It is your immune system’s job to protect you from aggressors that might harm your health…but what if your immune system becomes a threat? This is exactly the case in autoimmune disease, where the immune system begins to destroy your body’s own tissues, such as the gut in Celiac disease, the joints in rheumatoid arthritis, or the pancreas in type one diabetes.
Autoimmunity arises out of a complex interaction between our genetics and our environment, and it’s risen dramatically over the past 30 years1-5. In fact, each year in Canada, autoimmune diseases increase by over 7%1. Over 23 million Americans have autoimmune diseases, which is almost double the number of Americans living with cancer5. So why is this occurring? We don’t know for sure, however, as these diseases appear to mimic recent shifts in lifestyle over the past thirty years, it would appear that diet, the built environment and stress all play a role, as does detrimental changes in our gut bacteria1-3.
Striking the Right Balance in the Gut
The connection between the gut microbiota and immune function has been well established; so, could gut bacteria also impact autoimmunity? Early research suggests yes.
Part of this connection is something widely described as the hygiene hypothesis2,3. As standards of sanitation and cleanliness rise, exposure to microbes and infections decrease; however, it is thought that this decrease may cause the immune system to be over-reactive2,3. While it’s been established that normal exposure to environmental microbes educates the immune system so that it performs appropriately, chronic infection with microbes more common in our past, such as helminths, is associated with increased immune tolerance and decreased autoimmunity3.
Alongside fewer infections, our modern lifestyle tends to predispose us to dysbiosis, an imbalance of the gut bacteria which can lead to an inflammatory state – and autoimmunity is associated with dybiosis2,4,7. Here, we see the interplay between nutrition and the gut microbiota; diet is a strong modulator of the gut microbiota for better or for worse2. For example, in one study, a high fiber diet appeared protective against multiple sclerosis – given that fiber feeds bacteria in the colon, we would expect this effect is moderated by the gut microbiota2.
Unraveling the Connection between Bacteria and the Immune System
Researchers have found that substances produced by bacteria can mimic substances produced by the body, such as the pancreas. With trillions of bacteria living in your gut, your immune system and gut microbiota need a way of communicating with each other to ensure tolerance. In doing so, the immune system knows how to recognize bacterial-associated patterns – and it’s possible that the immune system can learn to recognize these patterns as beneficial or harmful and likewise, the patterns on your own cells that these bacterial patterns mimic2,6. We see that certain species of bacteria – and the absence of certain species - are strongly associated with autoimmunity, such as Prevotella copri in Rheumatoid Arthritis5.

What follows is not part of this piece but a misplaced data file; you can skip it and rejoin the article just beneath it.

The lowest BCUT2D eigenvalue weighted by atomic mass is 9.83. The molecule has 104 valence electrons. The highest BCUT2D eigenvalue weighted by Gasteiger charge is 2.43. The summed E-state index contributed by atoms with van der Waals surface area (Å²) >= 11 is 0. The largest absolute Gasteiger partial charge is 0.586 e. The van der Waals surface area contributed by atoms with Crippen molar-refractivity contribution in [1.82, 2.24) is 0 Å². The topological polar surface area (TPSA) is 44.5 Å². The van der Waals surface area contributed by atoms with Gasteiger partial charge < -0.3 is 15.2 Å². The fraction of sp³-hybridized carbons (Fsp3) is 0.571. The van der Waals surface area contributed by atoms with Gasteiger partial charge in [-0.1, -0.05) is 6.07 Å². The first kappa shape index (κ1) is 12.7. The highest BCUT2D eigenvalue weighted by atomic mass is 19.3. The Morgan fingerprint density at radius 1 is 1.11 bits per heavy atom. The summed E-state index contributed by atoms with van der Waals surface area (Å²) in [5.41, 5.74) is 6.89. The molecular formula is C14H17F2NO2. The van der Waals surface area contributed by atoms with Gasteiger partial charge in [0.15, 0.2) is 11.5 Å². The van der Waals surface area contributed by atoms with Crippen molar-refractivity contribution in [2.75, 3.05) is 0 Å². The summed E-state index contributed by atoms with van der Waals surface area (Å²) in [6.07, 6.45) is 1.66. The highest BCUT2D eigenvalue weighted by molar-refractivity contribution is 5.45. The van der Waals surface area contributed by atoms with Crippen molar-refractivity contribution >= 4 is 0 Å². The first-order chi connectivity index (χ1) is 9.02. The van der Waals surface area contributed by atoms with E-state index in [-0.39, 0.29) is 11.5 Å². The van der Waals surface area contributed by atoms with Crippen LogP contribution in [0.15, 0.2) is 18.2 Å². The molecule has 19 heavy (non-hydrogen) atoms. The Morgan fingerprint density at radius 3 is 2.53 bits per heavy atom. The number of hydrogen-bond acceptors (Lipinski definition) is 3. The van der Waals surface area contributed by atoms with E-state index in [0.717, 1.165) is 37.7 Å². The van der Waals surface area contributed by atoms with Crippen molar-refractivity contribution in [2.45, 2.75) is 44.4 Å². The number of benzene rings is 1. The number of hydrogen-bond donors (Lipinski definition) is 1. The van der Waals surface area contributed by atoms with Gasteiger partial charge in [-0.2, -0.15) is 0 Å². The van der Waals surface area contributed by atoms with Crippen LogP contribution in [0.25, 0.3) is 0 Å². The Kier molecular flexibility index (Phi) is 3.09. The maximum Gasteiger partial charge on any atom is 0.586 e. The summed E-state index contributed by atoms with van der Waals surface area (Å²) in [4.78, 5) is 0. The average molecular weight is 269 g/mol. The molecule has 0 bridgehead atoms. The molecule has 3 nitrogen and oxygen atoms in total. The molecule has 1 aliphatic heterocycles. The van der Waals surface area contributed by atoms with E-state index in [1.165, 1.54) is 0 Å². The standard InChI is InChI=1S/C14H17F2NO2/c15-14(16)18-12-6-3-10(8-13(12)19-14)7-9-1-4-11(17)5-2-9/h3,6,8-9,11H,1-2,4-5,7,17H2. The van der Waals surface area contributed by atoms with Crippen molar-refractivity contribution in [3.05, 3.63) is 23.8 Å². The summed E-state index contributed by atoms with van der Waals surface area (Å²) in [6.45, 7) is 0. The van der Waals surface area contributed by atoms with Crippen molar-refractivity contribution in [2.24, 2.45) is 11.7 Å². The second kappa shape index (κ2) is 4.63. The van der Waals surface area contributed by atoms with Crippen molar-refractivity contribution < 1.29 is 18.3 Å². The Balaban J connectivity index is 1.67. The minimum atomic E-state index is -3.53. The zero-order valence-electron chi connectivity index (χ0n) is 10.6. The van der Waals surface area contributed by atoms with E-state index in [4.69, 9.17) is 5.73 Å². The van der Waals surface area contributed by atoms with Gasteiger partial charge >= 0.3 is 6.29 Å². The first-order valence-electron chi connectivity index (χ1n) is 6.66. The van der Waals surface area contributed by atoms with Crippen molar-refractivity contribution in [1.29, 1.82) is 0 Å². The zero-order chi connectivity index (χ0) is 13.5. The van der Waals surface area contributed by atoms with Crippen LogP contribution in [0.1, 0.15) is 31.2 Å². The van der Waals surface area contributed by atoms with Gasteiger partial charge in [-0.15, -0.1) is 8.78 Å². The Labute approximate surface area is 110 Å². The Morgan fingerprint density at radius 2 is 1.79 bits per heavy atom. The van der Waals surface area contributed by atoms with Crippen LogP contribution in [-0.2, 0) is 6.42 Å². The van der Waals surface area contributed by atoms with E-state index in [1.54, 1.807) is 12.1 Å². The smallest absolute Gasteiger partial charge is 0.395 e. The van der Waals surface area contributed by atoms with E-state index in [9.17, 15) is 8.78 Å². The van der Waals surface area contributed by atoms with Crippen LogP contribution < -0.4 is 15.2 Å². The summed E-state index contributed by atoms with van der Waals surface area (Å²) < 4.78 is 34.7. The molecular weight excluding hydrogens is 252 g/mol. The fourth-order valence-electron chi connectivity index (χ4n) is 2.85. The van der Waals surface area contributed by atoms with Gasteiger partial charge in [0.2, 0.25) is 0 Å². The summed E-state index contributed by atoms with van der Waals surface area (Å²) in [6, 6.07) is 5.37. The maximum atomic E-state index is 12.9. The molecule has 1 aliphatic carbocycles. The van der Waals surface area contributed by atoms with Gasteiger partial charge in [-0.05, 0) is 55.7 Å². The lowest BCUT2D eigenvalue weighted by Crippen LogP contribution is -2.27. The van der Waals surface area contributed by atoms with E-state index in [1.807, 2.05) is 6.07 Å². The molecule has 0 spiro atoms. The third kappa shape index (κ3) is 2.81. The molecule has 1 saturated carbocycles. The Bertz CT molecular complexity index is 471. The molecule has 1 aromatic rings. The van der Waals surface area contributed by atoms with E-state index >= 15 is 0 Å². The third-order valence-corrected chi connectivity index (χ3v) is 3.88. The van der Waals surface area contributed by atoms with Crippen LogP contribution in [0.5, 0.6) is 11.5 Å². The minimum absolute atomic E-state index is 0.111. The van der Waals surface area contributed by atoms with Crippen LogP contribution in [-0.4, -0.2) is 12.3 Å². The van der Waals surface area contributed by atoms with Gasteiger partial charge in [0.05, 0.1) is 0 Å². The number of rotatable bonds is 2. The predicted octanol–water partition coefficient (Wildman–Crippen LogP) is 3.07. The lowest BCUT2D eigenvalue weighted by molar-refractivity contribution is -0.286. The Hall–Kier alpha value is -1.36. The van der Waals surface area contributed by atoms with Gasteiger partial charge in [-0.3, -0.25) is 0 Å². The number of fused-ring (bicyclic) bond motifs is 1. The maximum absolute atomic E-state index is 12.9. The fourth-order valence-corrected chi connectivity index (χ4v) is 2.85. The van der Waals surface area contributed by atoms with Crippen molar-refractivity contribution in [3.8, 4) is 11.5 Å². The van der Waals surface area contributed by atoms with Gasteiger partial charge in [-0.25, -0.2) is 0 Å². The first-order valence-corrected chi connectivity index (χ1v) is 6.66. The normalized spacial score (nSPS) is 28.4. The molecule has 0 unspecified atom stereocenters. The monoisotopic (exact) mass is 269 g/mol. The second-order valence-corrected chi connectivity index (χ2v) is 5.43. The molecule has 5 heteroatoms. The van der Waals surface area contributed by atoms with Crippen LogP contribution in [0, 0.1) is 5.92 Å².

While we have more to learn, it seems clear that gut bacteria are important to the autoimmunity story – so, could probiotics be an effective stand-in for the normal functions of the gut microbiota? What we do know is that probiotics help improve many of the factors associated with autoimmunity such as gut barrier dysfunction, gut infection, and inflammation. So while we wait on disease-specific research to be published, probiotics may still be a wise part of your lifestyle foundation in autoimmunity.
Supporting Immune Health Everyday
As the research progresses, one thing is clear: maintaining, or restoring, a healthy gut microbiota is important for supporting immune function as part of a healthy lifestyle5. Start by eating a wide variety of unprocessed high fiber plant foods such as vegetables, legumes, and seeds. These foods help nourish the immune system directly with phytochemicals, vitamins, and minerals while feeding beneficial bacteria in the gut4. We also need to move our bodies more, as moderate exercise is a positive pressure on our immune system that helps it thrive and helps reduce stress. Sleep is a critical time of growth and repair and needs to be re-prioritized in our daily lives. And finally, taking a clinical strength probiotic such as Bio-K+ helps reinforce your gut bacteria so that it can more effectively support your immune system.
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- Lerner, Aaron, Patricia Jeremias, and Torsten Matthias. "The world incidence and prevalence of autoimmune diseases is increasing." Int J Celiac Dis4 (2015): 151-5.
- Manzel, Arndt et al. “Role of "Western diet" in inflammatory autoimmune diseases” Current allergy and asthma reportsvol. 14,1 (2014): 404.
- Rook, Graham AW. "Hygiene hypothesis and autoimmune diseases." Clinical reviews in allergy & immunology42.1 (2012): 5-15.
- Carding, Simon et al. “Dysbiosis of the gut microbiota in disease” Microbial ecology in health and diseasevol. 26 26191. 2 Feb. 2015, doi:10.3402/mehd.v26.26191
- Campbell, Andrew W. “Autoimmunity and the gut” Autoimmune diseasesvol. 2014 (2014): 152428.
- Nanjundappa, Roopa Hebbandi, et al. "A gut microbial mimic that hijacks diabetogenic autoreactivity to suppress colitis." Cell171.3 (2017): 655-667.
- de Oliveira, Gislane Lelis Vilela et al. “Intestinal dysbiosis and probiotic applications in autoimmune diseases” Immunologyvol. 152,1 (2017): 1-12.
- Liu, Yuying et al. “Probiotics in Autoimmune and Inflammatory Disorders” Nutrientsvol. 10,10 1537. 18 Oct. 2018, doi:10.3390/nu10101537
- Shen, Zhao-Hua et al. “Relationship between intestinal microbiota and ulcerative colitis: Mechanisms and clinical application of probiotics and fecal microbiota transplantation”World journal of gastroenterologyvol. 24,1 (2018): 5-14.